“Feeling” is one of the most important components of training for physique. No matter what gym you go to, you will have seen someone doing a bicep curl, for example, with little regard for proper technique or knowledge of what they are doing. They are just trying to heave as much weight as possible, shouting and screaming, and paying little or no attention to the exercise. Success in body-building however comes from the muscular contraction. It is both the key and the secret. If you don’t FEEL the muscle, you can’t grow the muscle.
We, perhaps, have all been guilty of it at some time or another. Some guys especially can buy into societal pressure to be macho and compete on the gym floor. Granted, some might do it occasionally as a bit of fun competition, but when trying to train seriously it will only ever get you so far. If you want to build that impressive physique, the one that satisfies your ego, then you must leave your ego in the changing room.
Every now and again, if you feel you may have fallen into the ego trap, it’s good to go back to the basics. Perform a ‘rehearsal’ workout using extremely light weights, with perfect slow motion form and high repetitions. Feel your contraction points, adjust your feet and hands slightly, add a slight arc or twist to the movement to maximise the contraction, play with the depth of motion and most importantly open up the mind-muscle pathways by fostering an awareness of the contraction points and movements. Really FEEL the contraction.
A common question I get asked is if I believe in using heavy weights. The answer, in short, is yes … but it comes with a very specific definition of what ‘heavy’ means to me. I personally believe the last rep of each set must be the last one you could possibly complete with the given weight. If this is the case, regardless of the numerical value of the weight, then the weight is heavy. If you are aiming to do 4 reps, then that fourth rep must be the last rep you can do with the weight you are using. If you are doing 20 reps, the twentieth rep must be the last rep you can do with that weight. Don’t worry about the actual weight of the barbell or dumbbell itself; think about the weight in terms of the rep range. Reaching that point of fatigue or failure on the last rep is what determines if a weight is “heavy”.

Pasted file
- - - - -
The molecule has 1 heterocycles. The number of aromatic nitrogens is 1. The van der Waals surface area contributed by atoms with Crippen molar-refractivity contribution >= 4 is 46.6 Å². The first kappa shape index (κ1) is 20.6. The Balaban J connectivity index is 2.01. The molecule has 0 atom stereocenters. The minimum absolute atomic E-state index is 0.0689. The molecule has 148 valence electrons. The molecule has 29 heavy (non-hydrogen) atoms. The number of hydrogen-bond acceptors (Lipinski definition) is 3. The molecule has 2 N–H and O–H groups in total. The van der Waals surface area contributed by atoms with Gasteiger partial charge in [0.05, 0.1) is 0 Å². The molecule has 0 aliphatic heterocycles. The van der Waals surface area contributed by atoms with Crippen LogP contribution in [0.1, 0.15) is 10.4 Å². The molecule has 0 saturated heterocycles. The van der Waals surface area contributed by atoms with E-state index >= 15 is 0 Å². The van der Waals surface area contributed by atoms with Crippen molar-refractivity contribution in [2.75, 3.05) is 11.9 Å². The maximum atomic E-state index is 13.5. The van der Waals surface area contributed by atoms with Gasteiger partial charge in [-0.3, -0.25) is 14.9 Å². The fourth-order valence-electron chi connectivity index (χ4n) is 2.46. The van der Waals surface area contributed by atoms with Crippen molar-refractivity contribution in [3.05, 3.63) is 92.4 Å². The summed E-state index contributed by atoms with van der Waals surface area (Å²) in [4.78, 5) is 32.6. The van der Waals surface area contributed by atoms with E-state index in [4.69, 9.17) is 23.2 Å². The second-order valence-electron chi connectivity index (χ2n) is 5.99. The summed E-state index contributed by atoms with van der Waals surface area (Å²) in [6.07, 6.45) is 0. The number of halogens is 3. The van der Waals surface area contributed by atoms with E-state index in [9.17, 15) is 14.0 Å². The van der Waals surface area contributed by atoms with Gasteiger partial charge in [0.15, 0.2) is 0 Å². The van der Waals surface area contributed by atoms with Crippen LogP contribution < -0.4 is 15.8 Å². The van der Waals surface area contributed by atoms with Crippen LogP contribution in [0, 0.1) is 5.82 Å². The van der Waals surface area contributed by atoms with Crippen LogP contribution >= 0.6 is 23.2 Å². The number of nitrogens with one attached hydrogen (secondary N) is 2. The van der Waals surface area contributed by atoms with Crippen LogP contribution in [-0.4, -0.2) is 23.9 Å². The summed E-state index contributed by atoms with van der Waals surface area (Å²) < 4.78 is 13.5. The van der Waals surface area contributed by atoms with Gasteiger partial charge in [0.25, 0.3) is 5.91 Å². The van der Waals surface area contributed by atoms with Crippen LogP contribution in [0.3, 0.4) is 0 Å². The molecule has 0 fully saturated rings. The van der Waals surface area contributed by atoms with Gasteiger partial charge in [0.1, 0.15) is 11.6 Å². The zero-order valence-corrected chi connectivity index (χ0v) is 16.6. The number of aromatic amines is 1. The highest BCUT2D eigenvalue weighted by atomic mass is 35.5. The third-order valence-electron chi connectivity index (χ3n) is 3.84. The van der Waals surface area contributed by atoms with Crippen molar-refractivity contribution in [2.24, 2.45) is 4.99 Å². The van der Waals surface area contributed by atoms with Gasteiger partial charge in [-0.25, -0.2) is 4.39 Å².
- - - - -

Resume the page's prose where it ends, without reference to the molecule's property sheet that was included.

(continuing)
Weights being called ‘heavy’ or ‘light’ is a misnomer. It’s all relative and we should refer to weights in relation to how difficult something is to move under a given set of parameters. The terms heavy and/or light can leave people feeling intimidated and/or dismissive. This means the training plan will not be performed as intended because it lacks the most important of instructions – the feeling.
Properly applied, every weight has a use. So, don’t be afraid to throw those trisets, giant sets and supersets in and fail on a 10kg bench press!
Written by Bryn